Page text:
Over the years, you have been very active in various energy or environmental law organizations. In particular, you have particularly committed a lot of time to EMLF and previously served as President, even though you had a busy law practice. Why? What has EMLF meant to you? Has your involvement had a positive effect on your career? My 20-plus years of work with EMLF have been among the most satisfying over the course of my career. On a purely material basis, my involvement with EMLF has resulted in multiple interesting, challenging and profitable legal engagements, and I am grateful to all those other EMLF members who trusted me and my firm with their legal needs. But even more, I treasure the friendships I have developed over more than two decades. From folks like Bob McLusky, Maureen Carman, and Sharon Daniels, who first invited me to become more active, to friends like Erin Magee, Natalie Jefferis, Kevin Colosimo, Anna Fletcher, and so many others (who should know that their omission here is merely the result of a shortage of space, not a lack of affection), I have developed more than mere professional acquaintances. EMLF is a place and an organization where you can develop deep, meaningful friendships while pursuing your career interests. It is that web of friendships that means the most to me.
Do you find time to travel for fun? Do you have a favorite place to visit? I love to travel and try to do it as much as my schedule allows. My favorite place on Earth is Glacier National Park – particularly the Many Glacier area on the east side. All I have to do is think of Swiftcurrent Lake, Grinnell Glacier, the Garden Wall or Iceberg Lake, and I can feel my blood pressure lowering. If you have not been there, I cannot recommend it enough. National parks are truly among America’s greatest assets. A close second would be the southwest of Ireland, particularly County Kerry. The combination of friendly people (but not too many people), rich culture, and gorgeous scenery make it a can’t-miss destination (even if you’re not a fair-skinned Irish-American like me).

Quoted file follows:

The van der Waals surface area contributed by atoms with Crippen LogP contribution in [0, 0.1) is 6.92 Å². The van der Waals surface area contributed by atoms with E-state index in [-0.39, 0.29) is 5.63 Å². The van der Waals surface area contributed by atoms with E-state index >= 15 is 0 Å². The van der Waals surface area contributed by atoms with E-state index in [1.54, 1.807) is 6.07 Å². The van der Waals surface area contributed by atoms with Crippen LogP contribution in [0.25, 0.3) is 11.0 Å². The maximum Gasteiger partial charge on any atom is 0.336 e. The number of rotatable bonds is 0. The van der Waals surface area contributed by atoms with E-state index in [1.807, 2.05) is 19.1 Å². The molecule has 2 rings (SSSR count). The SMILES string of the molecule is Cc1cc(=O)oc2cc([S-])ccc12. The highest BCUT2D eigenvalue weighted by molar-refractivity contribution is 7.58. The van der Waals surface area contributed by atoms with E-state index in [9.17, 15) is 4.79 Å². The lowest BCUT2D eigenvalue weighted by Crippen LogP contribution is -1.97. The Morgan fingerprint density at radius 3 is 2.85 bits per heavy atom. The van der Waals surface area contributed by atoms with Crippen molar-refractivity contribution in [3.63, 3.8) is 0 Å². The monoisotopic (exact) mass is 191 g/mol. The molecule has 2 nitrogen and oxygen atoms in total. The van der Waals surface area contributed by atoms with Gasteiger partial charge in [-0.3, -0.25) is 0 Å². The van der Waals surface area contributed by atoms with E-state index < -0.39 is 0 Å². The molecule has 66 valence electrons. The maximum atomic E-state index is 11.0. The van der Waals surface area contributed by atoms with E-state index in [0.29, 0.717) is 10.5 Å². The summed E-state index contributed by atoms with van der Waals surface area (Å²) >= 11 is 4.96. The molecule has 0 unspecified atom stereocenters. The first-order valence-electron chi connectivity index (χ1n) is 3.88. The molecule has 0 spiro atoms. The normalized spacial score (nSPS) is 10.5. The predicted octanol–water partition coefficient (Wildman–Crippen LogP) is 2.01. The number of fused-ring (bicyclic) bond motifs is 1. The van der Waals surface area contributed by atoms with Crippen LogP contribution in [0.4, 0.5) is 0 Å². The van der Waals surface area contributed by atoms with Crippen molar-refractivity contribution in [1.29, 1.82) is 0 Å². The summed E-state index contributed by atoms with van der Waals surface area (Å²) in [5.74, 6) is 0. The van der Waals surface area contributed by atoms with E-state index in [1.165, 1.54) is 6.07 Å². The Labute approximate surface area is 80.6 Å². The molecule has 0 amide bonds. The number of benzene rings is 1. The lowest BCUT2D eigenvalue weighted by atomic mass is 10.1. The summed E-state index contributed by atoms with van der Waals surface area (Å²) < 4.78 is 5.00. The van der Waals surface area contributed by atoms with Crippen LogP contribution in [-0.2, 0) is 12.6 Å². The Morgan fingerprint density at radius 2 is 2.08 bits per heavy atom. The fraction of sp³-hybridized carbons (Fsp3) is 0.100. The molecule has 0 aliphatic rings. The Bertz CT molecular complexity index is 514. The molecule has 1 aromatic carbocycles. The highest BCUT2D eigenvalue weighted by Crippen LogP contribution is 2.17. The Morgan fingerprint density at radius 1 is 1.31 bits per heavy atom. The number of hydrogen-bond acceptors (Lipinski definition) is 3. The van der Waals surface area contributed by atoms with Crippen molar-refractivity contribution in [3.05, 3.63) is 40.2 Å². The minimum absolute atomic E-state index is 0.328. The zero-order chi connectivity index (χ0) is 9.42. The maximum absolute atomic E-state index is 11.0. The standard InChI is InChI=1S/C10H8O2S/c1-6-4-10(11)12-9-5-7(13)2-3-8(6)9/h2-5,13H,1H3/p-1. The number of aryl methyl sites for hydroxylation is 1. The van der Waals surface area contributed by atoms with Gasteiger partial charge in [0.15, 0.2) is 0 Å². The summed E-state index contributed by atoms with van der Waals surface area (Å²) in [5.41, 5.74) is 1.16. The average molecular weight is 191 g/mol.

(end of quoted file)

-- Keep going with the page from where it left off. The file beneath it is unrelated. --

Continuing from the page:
Tell us about your pets? We have two Cavalier King Charles Spaniels, named Henry and Truman. They are spoiled lap dogs who cannot help but find their way into your heart. Henry is 10 years old and recently became the “senior” dog in the house when his older brother, Mac, died of cancer. We then brought Truman into the family to help fill the void. He’s nine months old and still a hyper little puppy who destroys nearly every toy he’s given. We are true Cavalier fanatics, with Cavalier art, pillows, statues, mugs, and other furnishings all over the house. It’s really their house, and we’re just living in it.
You have been practicing law for a while now and have had success. Is there any advice you would give to new lawyers and law students who are about to become lawyers?
My nearly 29 years of practice have convinced me of a few things:
- When choosing and pursuing a career path, forget about money. Money is fine, and it will come. But you should focus on finding joy and satisfaction in your career. If you do, happiness will follow, no matter how much money you make. And the money won’t seem nearly as important; you’ll find a way to make it work.
- Find a place to work where you enjoy and respect the people. You will be seeing them more than you see your family, so you’d better like them. Again, money won’t make up for workplace misery.
- Recognize that you will never know all you need to know, and even when you are closing in on three decades of practice, you will still find weekly, and sometimes, daily that you don’t know all the answers – not by a long shot. It’s a cliché, but when folks say, “They call it practicing law for a reason,” there’s a lot of wisdom there. So never hesitate to say, “I don’t know,” and seek out help. That’s what good lawyers do.